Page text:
It appears likely to me that the N NMR data identifying a diazo at position 6 for compound [8] of the Klapotke article is explained by nomenclature semantics that have inverted and rotated positions so that Klapotke's position 6 diazo for Klapotke's compound [8] (and likewise for unrecognized [8] is DDNR) is synonymous with what I am calling position 4 for the same diazo and is the same compound, DDNR, with confusion over nomenclature arising at compound [5] in the Klapotke article where p-aminophenol is converted to a diacetyl derivative that is O,N-diacetyl-p-aminophenol, or paracetamol acetate, or 4-Acetamidophenyl Acetate, but is identified synonymously by Klapotke as N-(4-Acetoxyphenyl)acetamide, which inverts the subsequent ring position numbering and causes the nomenclature confusion thereafter. Other confusion of the structure numbering would have occurred for nomenclature like 4'-Hydroxyacetanilide Acetate.

For example, in the alternative, if Klapotke's compound [5] had been named O,N-diacetyl-p-aminophenol and obtained as at least 100 grams yield from 97 grams of paracetamol substituted for the 35 grams of p-aminophenol described which yielded only 50 grams instead, everything to follow would have been simplified, efficiency would have improved and the nomenclature confusion about the 4 versus 6 diazo would have been entirely avoided. :D ;) :D

Likewise, it is the potassium derivative of Klapotke's compound [8] that is of particular interest for testing initiator properties identified by Von Herz and physical properties identified by Benedikt and Hubl, Meldola, et al, in order to ascertain if indeed the compound [8] of Klapotke is DDNR as I believe it is.

Klapotke's compound [8] 6-diazo-3-hydroxy-2,4-dinitrophenol (HODDNP) is I believe the same DDNR identified by Benedikt and Hubl and Meldola and others.

Klapotke route of synthesis from p-aminophenol to DDNR.bmp - 256kB

Klapotke DDNR tests.bmp - 738kB

Here attached again are the two Klapotke articles

Attachment: Synthesis & Energetic Properties of 4-Diazo-2,6-dinitrophenol and 6-Diazo-3-hydroxy-2,4-dinitrophenol.pdf (286kB)
This file has been downloaded 33 times

Attachment: Synthesis and Initiation Capabilities of Energetic Diazodinitrophenols.pdf (754kB)
This file has been downloaded 36 times

[Edited on 2/22/2017 by Rosco Bodine]
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PHILOU Zrealone
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[*] posted on 21-2-2017 at 19:17


Quote: Originally posted by Marvin  
PHILOU, Where did 2-diazo-(3-oxide)-4,5 dinitrophenol / 6-diazo-(5-oxide)-2,6-dinitrophenol come from? I didn't write that. Who thinks that is the structure?

You indeed wrote:
6-diazo-3-hydroxy-2,4-dinitrophenol aka 6-diazo-2,4-dinitroresorcinol
and
4-diazo-2,6-dinitroresorcinol.
(*)

Those are ambiguous names as seen in the practice by all of us when trying to understand each others between forum members, but also when trying to understand and correlate the research of Klapote's team and previous early works from the past.(**)

So your wrongly named and ambiguous 6-diazo-3-hydroxy-2,4-dinitrophenol is the same as 6-diazo-3-hydroxy-2,4-dinitrophenoxide (an ortho diazo-oxide derived from 4-amino-1,3-dihydroxy-2,6-dinitrobenzen); while your wrongly and ambiguous 4-diazo-2,6-dinitroresorcinol is in fact refering to 4-diazo-3-hydroxy-2,6-dinitrophenoxide (a para diazo-oxide derived from the very same 4-amino-1,3-dihydroxy-2,6-dinitrobenzen)

As I exposed by drawing:
From trinitroresorcinol (1,3-dihydroxy-2,4,6-trinitrobenzen) by monoreduction of a NO2 group you only get two possible isomeric amino-dinitroresorcinol:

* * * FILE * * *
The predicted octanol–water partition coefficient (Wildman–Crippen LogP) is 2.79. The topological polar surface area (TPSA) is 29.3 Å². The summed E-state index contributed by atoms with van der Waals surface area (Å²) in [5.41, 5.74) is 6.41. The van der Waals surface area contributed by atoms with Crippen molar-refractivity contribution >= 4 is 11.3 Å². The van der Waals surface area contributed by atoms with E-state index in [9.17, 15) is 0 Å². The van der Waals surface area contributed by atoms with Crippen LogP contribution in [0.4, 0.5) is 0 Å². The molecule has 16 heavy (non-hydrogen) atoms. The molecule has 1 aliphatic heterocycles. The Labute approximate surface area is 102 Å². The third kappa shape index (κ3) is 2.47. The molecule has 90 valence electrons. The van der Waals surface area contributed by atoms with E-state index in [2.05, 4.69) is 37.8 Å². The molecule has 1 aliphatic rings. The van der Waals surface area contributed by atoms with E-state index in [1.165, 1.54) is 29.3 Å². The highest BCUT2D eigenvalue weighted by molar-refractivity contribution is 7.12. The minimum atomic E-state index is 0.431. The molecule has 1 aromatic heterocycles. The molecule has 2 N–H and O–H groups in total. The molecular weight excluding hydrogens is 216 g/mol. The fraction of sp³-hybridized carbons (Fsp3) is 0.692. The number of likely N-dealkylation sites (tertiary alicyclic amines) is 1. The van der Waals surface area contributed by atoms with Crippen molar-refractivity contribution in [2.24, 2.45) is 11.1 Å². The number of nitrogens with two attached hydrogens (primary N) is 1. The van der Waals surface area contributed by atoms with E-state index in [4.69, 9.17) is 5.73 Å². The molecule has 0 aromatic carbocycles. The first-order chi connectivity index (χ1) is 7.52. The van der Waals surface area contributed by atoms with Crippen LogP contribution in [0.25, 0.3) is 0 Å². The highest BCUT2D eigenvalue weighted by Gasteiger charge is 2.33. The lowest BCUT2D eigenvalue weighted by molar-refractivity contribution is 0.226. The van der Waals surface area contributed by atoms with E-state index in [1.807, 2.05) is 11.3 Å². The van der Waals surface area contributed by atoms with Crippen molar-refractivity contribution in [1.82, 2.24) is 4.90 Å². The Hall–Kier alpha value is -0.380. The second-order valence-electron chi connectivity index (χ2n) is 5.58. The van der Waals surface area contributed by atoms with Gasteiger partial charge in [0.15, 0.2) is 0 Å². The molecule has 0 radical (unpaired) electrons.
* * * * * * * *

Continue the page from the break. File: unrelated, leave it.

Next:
1°) the amino comes from reduction of the nitro trapped between te two NO2
--> 2-amino-1,3-dihydroxy-4,6-dinitrobenzen
2°) the amino comes from reduction of one of the two others NO2 that are next to one OH (in ortho) and in para of the other OH...and those only provide one isomer by degenerescence linked to the symetry of the molecule (the axis being between the two OH)...so reducing the 4 or the 6 nitro will always lead to 4-amino-1,3-dihydroxy-2,6-dinitrobenzen

From 1°) aka 2-amino-1,3-dihydroxy-4,6-dinitrobenzen
by diazotation you will get only one isomeric 2-diazo-oxide because the -N=N-OH may react (anhydrize) with the -OH in position 1 or with the -OH in position 3 what is the same (again degenerescence) also because of the inter-OH molecular symetry...
So in fact:
2-diazo-(1-oxide)-3-hydroxy-4,6-dinitrobenzene
is equal to
2-diazo-3-hydroxy-4,6-dinitrophenoxide (not phenol because the OH in position 1 is not present anymore and phenoxide means implicitely that the oxide is in position 1)
what is equal to
2-diazo-(3-oxide)-4,6-dinitrophenol (the OH in position 1 implicitely)
and if you flip along the free OH axis this is equal to
6-diazo-(5-oxide)-2,4-dinitrophenol (cf supra)

From 2°) aka 4-amino-1,3-dihydroxy-2,6-dinitrobenzen
by diazotation you will get only two isomeric 4-diazo-oxide because the -N=N-OH may react (anhydrize) with the -OH in position 1 (thus in para position vs itself) or with the -OH in position 3 (what is ortho position vs itself)...
So in fact:
para case
4-diazo-(1-oxide)-3-hydroxy-2,6-dinitrobenzene
is equal to
4-diazo-3-hydroxy-2,6-dinitrophenoxide (not phenol because the OH in position 1 is not present anymore and phenoxide means implicitely that the oxide is in position 1)
what is equal to
2-diazo-(5-oxide)-4,6-dinitrophenol (the OH in position 1 implicitely)
and if you flip along the free OH axis this is equal to
6-diazo-(3-oxide)-2,4-dinitrophenol (cf supra)

ortho case
4-diazo-(3-oxide)-1-hydroxy-2,6-dinitrobenzene
is equal to
4-diazo-(3-oxide)-2,6-dinitrophenol
what is equal by flipping along OH axis to
4-diazo-(5-oxide)-2,6-dinitrophenol
what is equal to
2-diazo-(1-oxide)-5-hydroxy-4,6-dinitrobenzene
what is equal to
2-diazo-5-hydroxy-4,6-dinitrophenoxide
what is is equal to
6-diazo-(1-oxide)-3-hydroxy-2,4-dinitrobenzene
or
6-diazo-3-hydroxy-2,4-dinitrophenoxide

Yes you start to feel dizzy and suffer from vertigo...your brain is overheating and fuming :D:cool::);):P and this gives you a better view of the problem...